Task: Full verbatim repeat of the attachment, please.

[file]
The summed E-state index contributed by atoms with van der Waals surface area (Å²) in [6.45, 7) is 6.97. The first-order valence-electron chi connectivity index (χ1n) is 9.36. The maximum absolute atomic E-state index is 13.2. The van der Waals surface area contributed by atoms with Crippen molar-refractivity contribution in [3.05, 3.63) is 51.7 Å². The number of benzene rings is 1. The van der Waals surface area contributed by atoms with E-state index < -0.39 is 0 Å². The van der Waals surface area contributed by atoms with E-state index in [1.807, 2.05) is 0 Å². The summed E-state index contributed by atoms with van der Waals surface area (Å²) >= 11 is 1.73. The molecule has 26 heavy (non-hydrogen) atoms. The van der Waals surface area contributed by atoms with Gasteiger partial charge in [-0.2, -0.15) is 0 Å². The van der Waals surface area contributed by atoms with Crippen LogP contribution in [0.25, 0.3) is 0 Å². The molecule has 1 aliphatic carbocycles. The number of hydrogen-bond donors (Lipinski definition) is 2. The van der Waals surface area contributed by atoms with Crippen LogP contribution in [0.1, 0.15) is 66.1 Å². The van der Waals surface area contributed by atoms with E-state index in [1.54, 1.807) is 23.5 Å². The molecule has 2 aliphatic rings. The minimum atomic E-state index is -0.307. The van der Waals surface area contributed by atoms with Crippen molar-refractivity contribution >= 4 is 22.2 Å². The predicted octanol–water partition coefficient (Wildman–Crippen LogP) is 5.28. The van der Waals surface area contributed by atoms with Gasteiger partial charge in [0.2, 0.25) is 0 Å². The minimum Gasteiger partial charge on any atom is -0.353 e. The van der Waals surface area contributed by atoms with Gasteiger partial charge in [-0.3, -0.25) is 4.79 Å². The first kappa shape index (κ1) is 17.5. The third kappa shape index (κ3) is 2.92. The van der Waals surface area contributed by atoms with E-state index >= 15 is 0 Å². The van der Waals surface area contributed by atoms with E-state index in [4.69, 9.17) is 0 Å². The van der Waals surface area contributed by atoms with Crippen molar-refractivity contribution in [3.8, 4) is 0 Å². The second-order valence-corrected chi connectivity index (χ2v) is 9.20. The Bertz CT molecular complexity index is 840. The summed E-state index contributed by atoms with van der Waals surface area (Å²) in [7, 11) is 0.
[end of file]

The summed E-state index contributed by atoms with van der Waals surface area (Å²) in [6.45, 7) is 6.97. The first-order valence-electron chi connectivity index (χ1n) is 9.36. The maximum absolute atomic E-state index is 13.2. The van der Waals surface area contributed by atoms with Crippen molar-refractivity contribution in [3.05, 3.63) is 51.7 Å². The number of benzene rings is 1. The van der Waals surface area contributed by atoms with E-state index < -0.39 is 0 Å². The van der Waals surface area contributed by atoms with E-state index in [1.807, 2.05) is 0 Å². The summed E-state index contributed by atoms with van der Waals surface area (Å²) >= 11 is 1.73. The molecule has 26 heavy (non-hydrogen) atoms. The van der Waals surface area contributed by atoms with Gasteiger partial charge in [-0.2, -0.15) is 0 Å². The van der Waals surface area contributed by atoms with Crippen LogP contribution in [0.25, 0.3) is 0 Å². The molecule has 1 aliphatic carbocycles. The number of hydrogen-bond donors (Lipinski definition) is 2. The van der Waals surface area contributed by atoms with Crippen LogP contribution in [0.1, 0.15) is 66.1 Å². The van der Waals surface area contributed by atoms with E-state index in [1.54, 1.807) is 23.5 Å². The molecule has 2 aliphatic rings. The minimum atomic E-state index is -0.307. The van der Waals surface area contributed by atoms with Crippen molar-refractivity contribution >= 4 is 22.2 Å². The predicted octanol–water partition coefficient (Wildman–Crippen LogP) is 5.28. The van der Waals surface area contributed by atoms with Gasteiger partial charge in [0.2, 0.25) is 0 Å². The minimum Gasteiger partial charge on any atom is -0.353 e. The van der Waals surface area contributed by atoms with Gasteiger partial charge in [-0.3, -0.25) is 4.79 Å². The first kappa shape index (κ1) is 17.5. The third kappa shape index (κ3) is 2.92. The van der Waals surface area contributed by atoms with E-state index >= 15 is 0 Å². The van der Waals surface area contributed by atoms with E-state index in [4.69, 9.17) is 0 Å². The van der Waals surface area contributed by atoms with Crippen molar-refractivity contribution in [3.8, 4) is 0 Å². The second-order valence-corrected chi connectivity index (χ2v) is 9.20. The Bertz CT molecular complexity index is 840. The summed E-state index contributed by atoms with van der Waals surface area (Å²) in [7, 11) is 0.